Consider an execution of the above algorithm on as follows. Each node in has input and all other nodes have input . Observe that it is not guaranteed that nodes in will satisfy any of the conditions of approximate Byzantine consensus, including the termination property. We will show that the algorithm does indeed terminate but nodes do not reach agreement in , which will be useful in deriving the desired contradiction. We use to describe three executions , , and of on the original graph as follows.

[label=:,labelindent=0pt]

is the set of faulty nodes which crash immediately at the start of the execution. Each node in has input while all other nodes have input . Since solves approximate Byzantine consensus on , nodes in reach agreement and terminate within some finite time, without receiving any messages from nodes in . We set for the delay above for and to be this value. The output of the nonfaulty nodes will be described later. Note that the behavior of nonfaulty nodes in , , and for the first time period is modeled by the corresponding (copies of) nodes in , , and respectively, while the behavior of the (crashed) faulty nodes is captured by .

is the set of faulty nodes. A faulty node broadcasts the same messages as the corresponding node in in execution . All nonfaulty nodes have input . The behavior of nonfaulty nodes in , , is modeled by the corresponding (copies of) nodes in , , and respectively, while the behavior of the faulty nodes is captured by . Since solves approximate Byzantine consensus on , nodes in decide on output .

is the set of faulty nodes. A faulty node broadcasts the same messages as the corresponding node in in execution . All nonfaulty nodes have input . The behavior of nonfaulty nodes in , , is modeled by the corresponding (copies of) nodes in , , and respectively, while the behavior of the faulty nodes is captured by . Since solves approximate Byzantine consensus on , nodes in decide on output .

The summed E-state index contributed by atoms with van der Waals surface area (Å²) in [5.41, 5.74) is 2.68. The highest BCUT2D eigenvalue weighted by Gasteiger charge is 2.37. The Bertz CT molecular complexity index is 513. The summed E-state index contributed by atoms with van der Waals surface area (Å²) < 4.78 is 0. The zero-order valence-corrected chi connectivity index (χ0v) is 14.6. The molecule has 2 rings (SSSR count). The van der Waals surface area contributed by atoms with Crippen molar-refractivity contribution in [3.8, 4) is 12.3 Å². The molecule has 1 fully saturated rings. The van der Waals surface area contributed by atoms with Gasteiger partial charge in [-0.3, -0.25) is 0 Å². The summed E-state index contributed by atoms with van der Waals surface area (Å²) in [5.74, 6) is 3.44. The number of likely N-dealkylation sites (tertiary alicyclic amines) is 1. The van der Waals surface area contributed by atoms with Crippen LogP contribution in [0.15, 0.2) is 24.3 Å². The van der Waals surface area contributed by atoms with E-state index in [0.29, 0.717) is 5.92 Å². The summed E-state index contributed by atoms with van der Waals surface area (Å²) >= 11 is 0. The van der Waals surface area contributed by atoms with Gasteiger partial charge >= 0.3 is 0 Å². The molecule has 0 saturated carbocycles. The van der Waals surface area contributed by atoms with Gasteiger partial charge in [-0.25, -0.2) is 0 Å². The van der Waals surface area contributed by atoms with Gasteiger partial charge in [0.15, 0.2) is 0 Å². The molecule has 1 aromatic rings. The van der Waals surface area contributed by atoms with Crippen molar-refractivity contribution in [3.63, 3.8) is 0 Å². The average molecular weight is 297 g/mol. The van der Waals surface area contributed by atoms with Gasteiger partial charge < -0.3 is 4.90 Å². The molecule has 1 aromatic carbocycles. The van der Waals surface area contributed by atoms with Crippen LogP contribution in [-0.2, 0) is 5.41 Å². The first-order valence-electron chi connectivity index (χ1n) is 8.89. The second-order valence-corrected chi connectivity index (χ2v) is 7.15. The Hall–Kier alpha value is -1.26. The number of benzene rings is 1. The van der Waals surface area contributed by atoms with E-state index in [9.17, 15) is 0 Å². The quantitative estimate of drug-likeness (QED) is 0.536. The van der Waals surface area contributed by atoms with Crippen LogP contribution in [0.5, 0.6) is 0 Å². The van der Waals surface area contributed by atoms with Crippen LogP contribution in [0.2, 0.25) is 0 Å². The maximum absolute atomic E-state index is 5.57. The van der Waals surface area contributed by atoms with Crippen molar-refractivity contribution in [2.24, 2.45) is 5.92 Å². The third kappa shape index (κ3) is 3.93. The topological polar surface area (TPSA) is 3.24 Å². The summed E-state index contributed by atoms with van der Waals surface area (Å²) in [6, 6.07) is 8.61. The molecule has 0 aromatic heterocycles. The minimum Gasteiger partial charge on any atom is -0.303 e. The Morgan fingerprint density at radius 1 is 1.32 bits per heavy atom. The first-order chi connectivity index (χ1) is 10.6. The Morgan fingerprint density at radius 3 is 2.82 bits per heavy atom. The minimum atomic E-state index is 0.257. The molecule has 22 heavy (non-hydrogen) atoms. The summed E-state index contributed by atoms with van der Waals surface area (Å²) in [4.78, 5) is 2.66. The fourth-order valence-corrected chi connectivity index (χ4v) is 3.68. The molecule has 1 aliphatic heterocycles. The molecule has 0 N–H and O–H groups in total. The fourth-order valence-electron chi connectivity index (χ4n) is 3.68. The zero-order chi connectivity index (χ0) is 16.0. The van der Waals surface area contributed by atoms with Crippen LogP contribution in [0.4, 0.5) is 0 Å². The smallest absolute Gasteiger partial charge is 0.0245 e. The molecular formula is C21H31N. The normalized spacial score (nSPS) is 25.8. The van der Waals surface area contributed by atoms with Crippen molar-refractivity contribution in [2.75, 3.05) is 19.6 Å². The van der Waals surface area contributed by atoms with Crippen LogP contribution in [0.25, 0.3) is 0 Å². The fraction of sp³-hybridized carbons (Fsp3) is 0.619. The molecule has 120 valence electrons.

Due to the output of nodes in and in , the nodes in and decide on an output within time in execution . Therefore, the behavior of nodes in and in is completely captured by the corresponding nodes in and in . Now, due to the output of nodes in in , the nodes in output in . Similarly, due to the output of nodes in in , the nodes in output in . It follows that in , nodes in have output while nodes in have output . Recall that, by construction, both and are nonempty. This violates agreement, a contradiction.
4 Summary
In [6] we showed that network requirements are lower for Byzantine consensus in synchronous systems under the local broadcast model, as compared with the pointtopoint communication model. One might expect a lower connectivity requirement in the asynchronous setting as well. In this work, we have presented two impossibility results in Theorems 3.1 and 3.2 that show that local broadcast does not help improve the network requirements in asynchronous systems.